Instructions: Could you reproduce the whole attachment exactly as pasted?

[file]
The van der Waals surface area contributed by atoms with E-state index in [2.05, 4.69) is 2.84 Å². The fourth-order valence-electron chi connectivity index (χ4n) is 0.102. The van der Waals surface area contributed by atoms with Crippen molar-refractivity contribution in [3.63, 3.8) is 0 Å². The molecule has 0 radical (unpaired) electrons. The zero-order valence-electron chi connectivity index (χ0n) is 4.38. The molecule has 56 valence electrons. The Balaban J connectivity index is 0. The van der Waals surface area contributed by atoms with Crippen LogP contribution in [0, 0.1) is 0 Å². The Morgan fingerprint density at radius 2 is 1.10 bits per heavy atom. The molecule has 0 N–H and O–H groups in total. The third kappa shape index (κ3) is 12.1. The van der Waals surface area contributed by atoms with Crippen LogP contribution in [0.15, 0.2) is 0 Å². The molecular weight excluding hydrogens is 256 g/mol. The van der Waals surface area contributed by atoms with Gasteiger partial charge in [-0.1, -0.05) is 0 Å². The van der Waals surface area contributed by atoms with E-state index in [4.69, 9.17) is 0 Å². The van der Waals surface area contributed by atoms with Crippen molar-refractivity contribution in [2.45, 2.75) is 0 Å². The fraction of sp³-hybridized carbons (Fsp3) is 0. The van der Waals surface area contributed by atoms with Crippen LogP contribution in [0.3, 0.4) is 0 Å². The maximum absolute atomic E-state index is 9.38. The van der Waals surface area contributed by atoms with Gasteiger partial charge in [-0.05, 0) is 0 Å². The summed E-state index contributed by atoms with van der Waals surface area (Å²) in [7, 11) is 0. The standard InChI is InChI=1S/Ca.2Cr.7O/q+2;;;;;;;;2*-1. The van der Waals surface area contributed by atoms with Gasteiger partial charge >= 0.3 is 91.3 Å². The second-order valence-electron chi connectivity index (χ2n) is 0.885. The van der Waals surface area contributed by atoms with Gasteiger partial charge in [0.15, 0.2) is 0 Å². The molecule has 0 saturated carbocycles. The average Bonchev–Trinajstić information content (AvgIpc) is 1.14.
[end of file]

The van der Waals surface area contributed by atoms with E-state index in [2.05, 4.69) is 2.84 Å². The fourth-order valence-electron chi connectivity index (χ4n) is 0.102. The van der Waals surface area contributed by atoms with Crippen molar-refractivity contribution in [3.63, 3.8) is 0 Å². The molecule has 0 radical (unpaired) electrons. The zero-order valence-electron chi connectivity index (χ0n) is 4.38. The molecule has 56 valence electrons. The Balaban J connectivity index is 0. The van der Waals surface area contributed by atoms with Crippen LogP contribution in [0, 0.1) is 0 Å². The Morgan fingerprint density at radius 2 is 1.10 bits per heavy atom. The molecule has 0 N–H and O–H groups in total. The third kappa shape index (κ3) is 12.1. The van der Waals surface area contributed by atoms with Crippen LogP contribution in [0.15, 0.2) is 0 Å². The molecular weight excluding hydrogens is 256 g/mol. The van der Waals surface area contributed by atoms with Gasteiger partial charge in [-0.1, -0.05) is 0 Å². The van der Waals surface area contributed by atoms with E-state index in [4.69, 9.17) is 0 Å². The van der Waals surface area contributed by atoms with Crippen molar-refractivity contribution in [2.45, 2.75) is 0 Å². The fraction of sp³-hybridized carbons (Fsp3) is 0. The van der Waals surface area contributed by atoms with Crippen LogP contribution in [0.3, 0.4) is 0 Å². The maximum absolute atomic E-state index is 9.38. The van der Waals surface area contributed by atoms with Gasteiger partial charge in [-0.05, 0) is 0 Å². The summed E-state index contributed by atoms with van der Waals surface area (Å²) in [7, 11) is 0. The standard InChI is InChI=1S/Ca.2Cr.7O/q+2;;;;;;;;2*-1. The van der Waals surface area contributed by atoms with Gasteiger partial charge >= 0.3 is 91.3 Å². The second-order valence-electron chi connectivity index (χ2n) is 0.885. The van der Waals surface area contributed by atoms with Gasteiger partial charge in [0.15, 0.2) is 0 Å². The molecule has 0 saturated carbocycles. The average Bonchev–Trinajstić information content (AvgIpc) is 1.14.